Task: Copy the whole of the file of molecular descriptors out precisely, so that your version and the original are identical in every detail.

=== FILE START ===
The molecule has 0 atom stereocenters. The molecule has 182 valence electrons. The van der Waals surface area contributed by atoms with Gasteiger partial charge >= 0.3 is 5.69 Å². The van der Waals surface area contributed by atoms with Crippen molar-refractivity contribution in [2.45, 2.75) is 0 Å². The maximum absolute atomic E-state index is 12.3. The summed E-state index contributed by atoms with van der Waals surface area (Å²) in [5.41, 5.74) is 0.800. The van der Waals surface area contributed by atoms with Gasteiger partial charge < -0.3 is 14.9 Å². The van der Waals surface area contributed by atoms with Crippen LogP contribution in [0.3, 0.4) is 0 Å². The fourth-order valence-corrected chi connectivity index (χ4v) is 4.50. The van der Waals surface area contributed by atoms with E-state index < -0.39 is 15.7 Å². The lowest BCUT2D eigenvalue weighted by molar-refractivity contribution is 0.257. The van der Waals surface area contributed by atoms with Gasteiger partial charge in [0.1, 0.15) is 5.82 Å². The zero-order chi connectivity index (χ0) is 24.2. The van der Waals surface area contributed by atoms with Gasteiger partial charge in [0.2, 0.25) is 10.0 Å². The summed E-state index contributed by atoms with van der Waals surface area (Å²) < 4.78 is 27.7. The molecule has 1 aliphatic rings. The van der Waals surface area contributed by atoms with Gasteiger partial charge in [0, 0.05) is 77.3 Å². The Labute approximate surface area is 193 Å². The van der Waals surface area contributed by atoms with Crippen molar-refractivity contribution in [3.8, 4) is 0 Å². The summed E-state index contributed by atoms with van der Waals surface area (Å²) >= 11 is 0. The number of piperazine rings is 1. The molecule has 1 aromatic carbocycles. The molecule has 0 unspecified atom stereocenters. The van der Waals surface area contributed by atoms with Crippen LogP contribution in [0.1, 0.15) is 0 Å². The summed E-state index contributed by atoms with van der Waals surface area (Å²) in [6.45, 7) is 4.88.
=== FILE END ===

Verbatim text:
The molecule has 0 atom stereocenters. The molecule has 182 valence electrons. The van der Waals surface area contributed by atoms with Gasteiger partial charge >= 0.3 is 5.69 Å². The van der Waals surface area contributed by atoms with Crippen molar-refractivity contribution in [2.45, 2.75) is 0 Å². The maximum absolute atomic E-state index is 12.3. The summed E-state index contributed by atoms with van der Waals surface area (Å²) in [5.41, 5.74) is 0.800. The van der Waals surface area contributed by atoms with Gasteiger partial charge < -0.3 is 14.9 Å². The van der Waals surface area contributed by atoms with Crippen LogP contribution in [0.3, 0.4) is 0 Å². The fourth-order valence-corrected chi connectivity index (χ4v) is 4.50. The van der Waals surface area contributed by atoms with E-state index < -0.39 is 15.7 Å². The lowest BCUT2D eigenvalue weighted by molar-refractivity contribution is 0.257. The van der Waals surface area contributed by atoms with Gasteiger partial charge in [0.1, 0.15) is 5.82 Å². The zero-order chi connectivity index (χ0) is 24.2. The van der Waals surface area contributed by atoms with Gasteiger partial charge in [0.2, 0.25) is 10.0 Å². The summed E-state index contributed by atoms with van der Waals surface area (Å²) < 4.78 is 27.7. The molecule has 1 aliphatic rings. The van der Waals surface area contributed by atoms with Gasteiger partial charge in [0, 0.05) is 77.3 Å². The Labute approximate surface area is 193 Å². The van der Waals surface area contributed by atoms with Crippen molar-refractivity contribution in [3.8, 4) is 0 Å². The summed E-state index contributed by atoms with van der Waals surface area (Å²) >= 11 is 0. The number of piperazine rings is 1. The molecule has 1 aromatic carbocycles. The molecule has 0 unspecified atom stereocenters. The van der Waals surface area contributed by atoms with Crippen LogP contribution in [0.1, 0.15) is 0 Å². The summed E-state index contributed by atoms with van der Waals surface area (Å²) in [6.45, 7) is 4.88.